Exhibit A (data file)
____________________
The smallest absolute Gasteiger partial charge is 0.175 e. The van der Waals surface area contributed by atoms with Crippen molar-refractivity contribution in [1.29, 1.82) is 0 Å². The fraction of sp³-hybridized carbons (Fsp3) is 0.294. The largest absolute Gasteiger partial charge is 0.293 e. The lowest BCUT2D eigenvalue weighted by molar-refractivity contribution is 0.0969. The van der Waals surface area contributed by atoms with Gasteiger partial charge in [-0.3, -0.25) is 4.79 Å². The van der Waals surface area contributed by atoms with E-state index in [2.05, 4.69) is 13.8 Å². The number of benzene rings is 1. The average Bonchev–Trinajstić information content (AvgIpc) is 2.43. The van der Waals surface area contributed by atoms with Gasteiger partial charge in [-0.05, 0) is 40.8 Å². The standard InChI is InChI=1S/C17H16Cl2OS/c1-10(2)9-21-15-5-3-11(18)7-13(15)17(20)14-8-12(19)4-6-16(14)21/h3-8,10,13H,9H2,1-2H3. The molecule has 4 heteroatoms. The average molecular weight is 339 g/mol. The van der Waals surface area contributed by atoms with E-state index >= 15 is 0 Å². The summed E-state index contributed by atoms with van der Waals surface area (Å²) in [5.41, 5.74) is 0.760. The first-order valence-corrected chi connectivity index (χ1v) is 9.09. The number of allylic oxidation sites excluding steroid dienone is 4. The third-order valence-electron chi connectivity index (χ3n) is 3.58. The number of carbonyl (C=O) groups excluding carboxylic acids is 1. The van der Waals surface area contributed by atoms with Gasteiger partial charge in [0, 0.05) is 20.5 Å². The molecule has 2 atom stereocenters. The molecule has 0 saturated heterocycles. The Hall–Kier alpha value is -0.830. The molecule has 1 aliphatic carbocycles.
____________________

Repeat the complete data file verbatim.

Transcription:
The smallest absolute Gasteiger partial charge is 0.175 e. The van der Waals surface area contributed by atoms with Crippen molar-refractivity contribution in [1.29, 1.82) is 0 Å². The fraction of sp³-hybridized carbons (Fsp3) is 0.294. The largest absolute Gasteiger partial charge is 0.293 e. The lowest BCUT2D eigenvalue weighted by molar-refractivity contribution is 0.0969. The van der Waals surface area contributed by atoms with Gasteiger partial charge in [-0.3, -0.25) is 4.79 Å². The van der Waals surface area contributed by atoms with E-state index in [2.05, 4.69) is 13.8 Å². The number of benzene rings is 1. The average Bonchev–Trinajstić information content (AvgIpc) is 2.43. The van der Waals surface area contributed by atoms with Gasteiger partial charge in [-0.05, 0) is 40.8 Å². The standard InChI is InChI=1S/C17H16Cl2OS/c1-10(2)9-21-15-5-3-11(18)7-13(15)17(20)14-8-12(19)4-6-16(14)21/h3-8,10,13H,9H2,1-2H3. The molecule has 4 heteroatoms. The average molecular weight is 339 g/mol. The van der Waals surface area contributed by atoms with E-state index >= 15 is 0 Å². The summed E-state index contributed by atoms with van der Waals surface area (Å²) in [5.41, 5.74) is 0.760. The first-order valence-corrected chi connectivity index (χ1v) is 9.09. The number of allylic oxidation sites excluding steroid dienone is 4. The third-order valence-electron chi connectivity index (χ3n) is 3.58. The number of carbonyl (C=O) groups excluding carboxylic acids is 1. The van der Waals surface area contributed by atoms with Gasteiger partial charge in [0, 0.05) is 20.5 Å². The molecule has 2 atom stereocenters. The molecule has 0 saturated heterocycles. The Hall–Kier alpha value is -0.830. The molecule has 1 aliphatic carbocycles.